Cooper, his front feet planted squarely in the water-trough, ignored my curses as he chewed his cud and swished his tail. The recent heat wave has been more challenging to my cattle and pigs than the most bitterly-cold winter weather. Most of the Highland cattle who did not shed their winter coats naturally were mechanically clipped. Even without extra hair, they still suffer in the heat. Cooper decided the trough was his personal foot bath.
The best remedy for heat is water, lots of water for all livestock. Because pigs don't sweat I worry about them the most. All of our pigs have access to shade and water, but Bucky-the-Boar and his pasture mates enjoy tipping over their trough and rolling in the mud.
In sweltering weather, I'll take a hose and spray the hogs to cool them off. I would put a sprinkler in their pasture, but Bucky would grab it in his tusks and tear it to pieces trying to get cool.
Contrary to cruel stereotypes, hogs like to be clean, but they prefer to be cool, and that's why they roll in the mud. They would love to swim in the farm pond – yes pigs can swim – but in a short time they would turn a quaint, tree-lined pond into a mud wallow. So the pond is fenced off; off-limits to hogs.
The pond is also off-limits to cattle. If they were allowed, my Highlanders would stand in the middle of the cooling pond water all through the heat of the day. But even cows as civilized as mine have not yet mastered the art of using a “restroom.”
Manure and urine enrich soil and contribute to the growth of grass. When added to a pasture they are the perfect fertilizer. On the other hand, this same nutrient-rich manure in a pond is a disaster. Ten or more cows defecating in a pond will turn the pond into muck, and then that contaminated water will work its way into the ground water. Farmers call that run-off “leachate,” and the U.S. Department of Agriculture takes leachate seriously with strict regulations to control it.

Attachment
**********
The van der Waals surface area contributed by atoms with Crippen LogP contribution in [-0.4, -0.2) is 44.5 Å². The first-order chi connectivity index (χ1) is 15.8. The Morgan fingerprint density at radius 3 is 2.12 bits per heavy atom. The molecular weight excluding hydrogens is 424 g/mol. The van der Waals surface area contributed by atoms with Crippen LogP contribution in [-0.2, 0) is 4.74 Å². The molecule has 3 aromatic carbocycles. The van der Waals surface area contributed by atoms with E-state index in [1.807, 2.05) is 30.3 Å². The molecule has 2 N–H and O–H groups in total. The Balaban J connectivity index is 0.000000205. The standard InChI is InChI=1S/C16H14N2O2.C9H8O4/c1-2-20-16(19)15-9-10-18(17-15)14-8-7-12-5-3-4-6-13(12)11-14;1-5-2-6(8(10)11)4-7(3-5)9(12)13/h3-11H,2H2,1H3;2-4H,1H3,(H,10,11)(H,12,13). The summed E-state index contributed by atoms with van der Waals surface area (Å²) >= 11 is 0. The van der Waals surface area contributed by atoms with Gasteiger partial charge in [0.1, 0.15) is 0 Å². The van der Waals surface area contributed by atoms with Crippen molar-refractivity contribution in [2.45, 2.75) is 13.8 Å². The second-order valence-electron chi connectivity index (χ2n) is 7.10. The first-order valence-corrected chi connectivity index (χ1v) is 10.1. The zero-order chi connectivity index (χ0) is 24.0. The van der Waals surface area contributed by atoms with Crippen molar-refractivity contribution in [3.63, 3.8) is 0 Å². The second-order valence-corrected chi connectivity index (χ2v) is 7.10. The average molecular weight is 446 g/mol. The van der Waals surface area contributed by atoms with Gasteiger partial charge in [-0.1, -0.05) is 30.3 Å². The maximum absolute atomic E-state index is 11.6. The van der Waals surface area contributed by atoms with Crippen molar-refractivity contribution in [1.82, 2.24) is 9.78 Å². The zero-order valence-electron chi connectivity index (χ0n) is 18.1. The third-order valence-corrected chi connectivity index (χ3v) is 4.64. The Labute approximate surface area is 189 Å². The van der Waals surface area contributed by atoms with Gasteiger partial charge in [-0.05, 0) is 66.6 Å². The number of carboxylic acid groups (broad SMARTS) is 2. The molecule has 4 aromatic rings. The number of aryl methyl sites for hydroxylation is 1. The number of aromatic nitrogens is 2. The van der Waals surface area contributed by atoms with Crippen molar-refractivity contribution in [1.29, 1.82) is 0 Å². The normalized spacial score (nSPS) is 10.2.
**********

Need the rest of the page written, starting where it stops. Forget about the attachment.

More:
This is a good thing. It's crucial to keep leachate out of water that humans will eventually drink. Even the N.H. Department of Agriculture has tackled leachate with a grant program that, among other things, gives farmers funds to protect waterways. Miles Smith Farm has been helped by this state program in keeping our animals from ponds and streams.
While our cattle are not allowed to wade into ponds, we do make sure they have plenty of clean water. The rule is: Cattle water has to be hygienic-enough for humans to drink. This is an easy rule to follow on our home farm in Loudon. But we don't have enough grass to support our seventy head of cattle on the home farm, so we lease pastureland as far away as Barnstead and Alton. The cows love the lush grass, but occasionally there's a breakdown in the water-delivery system at a remote pasture.
So every day either Bruce or I drive out to check the water supply at those pastures to find out when it needs fixing; which is critical in the heat of the summer.
After weeks of evicting Cooper, we finally installed a taller trough whose sides are too high for him to step over. He still has plenty of drinking water, and so does the rest of the herd.
But I think Cooper had the right idea about beating the heat. Never mind the trough though...a good soak in Lake Winnipesake might be in my future.